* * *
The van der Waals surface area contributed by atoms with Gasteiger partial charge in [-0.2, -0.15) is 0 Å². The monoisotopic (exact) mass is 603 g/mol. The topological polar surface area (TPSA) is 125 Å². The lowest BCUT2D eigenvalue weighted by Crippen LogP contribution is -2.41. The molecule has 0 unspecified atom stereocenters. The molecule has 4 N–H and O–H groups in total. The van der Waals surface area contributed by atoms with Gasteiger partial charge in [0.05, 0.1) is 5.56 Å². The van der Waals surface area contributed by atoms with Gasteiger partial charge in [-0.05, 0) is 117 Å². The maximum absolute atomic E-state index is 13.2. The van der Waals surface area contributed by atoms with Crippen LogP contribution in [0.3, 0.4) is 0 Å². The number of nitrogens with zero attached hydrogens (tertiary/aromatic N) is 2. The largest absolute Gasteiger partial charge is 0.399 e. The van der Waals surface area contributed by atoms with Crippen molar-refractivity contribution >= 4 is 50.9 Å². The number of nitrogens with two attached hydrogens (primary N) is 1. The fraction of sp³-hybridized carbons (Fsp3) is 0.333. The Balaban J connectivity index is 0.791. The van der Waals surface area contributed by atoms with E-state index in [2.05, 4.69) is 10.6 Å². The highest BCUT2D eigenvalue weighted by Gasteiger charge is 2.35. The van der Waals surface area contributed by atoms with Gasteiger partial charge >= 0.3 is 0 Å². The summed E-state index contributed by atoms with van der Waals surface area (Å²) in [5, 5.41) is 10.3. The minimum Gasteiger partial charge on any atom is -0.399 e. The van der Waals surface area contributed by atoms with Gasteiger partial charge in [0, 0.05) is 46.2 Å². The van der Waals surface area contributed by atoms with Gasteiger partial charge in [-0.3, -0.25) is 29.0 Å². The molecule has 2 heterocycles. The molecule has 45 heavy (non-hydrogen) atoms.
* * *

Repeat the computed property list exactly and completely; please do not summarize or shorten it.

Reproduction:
The van der Waals surface area contributed by atoms with Gasteiger partial charge in [-0.2, -0.15) is 0 Å². The monoisotopic (exact) mass is 603 g/mol. The topological polar surface area (TPSA) is 125 Å². The lowest BCUT2D eigenvalue weighted by Crippen LogP contribution is -2.41. The molecule has 0 unspecified atom stereocenters. The molecule has 4 N–H and O–H groups in total. The van der Waals surface area contributed by atoms with Gasteiger partial charge in [0.05, 0.1) is 5.56 Å². The van der Waals surface area contributed by atoms with Gasteiger partial charge in [-0.05, 0) is 117 Å². The maximum absolute atomic E-state index is 13.2. The van der Waals surface area contributed by atoms with Crippen LogP contribution in [0.3, 0.4) is 0 Å². The number of nitrogens with zero attached hydrogens (tertiary/aromatic N) is 2. The largest absolute Gasteiger partial charge is 0.399 e. The van der Waals surface area contributed by atoms with Crippen molar-refractivity contribution >= 4 is 50.9 Å². The number of nitrogens with two attached hydrogens (primary N) is 1. The fraction of sp³-hybridized carbons (Fsp3) is 0.333. The Balaban J connectivity index is 0.791. The van der Waals surface area contributed by atoms with E-state index in [2.05, 4.69) is 10.6 Å². The highest BCUT2D eigenvalue weighted by Gasteiger charge is 2.35. The van der Waals surface area contributed by atoms with Gasteiger partial charge >= 0.3 is 0 Å². The summed E-state index contributed by atoms with van der Waals surface area (Å²) in [5, 5.41) is 10.3. The minimum Gasteiger partial charge on any atom is -0.399 e. The van der Waals surface area contributed by atoms with Gasteiger partial charge in [0, 0.05) is 46.2 Å². The van der Waals surface area contributed by atoms with Gasteiger partial charge in [-0.3, -0.25) is 29.0 Å². The molecule has 2 heterocycles. The molecule has 45 heavy (non-hydrogen) atoms.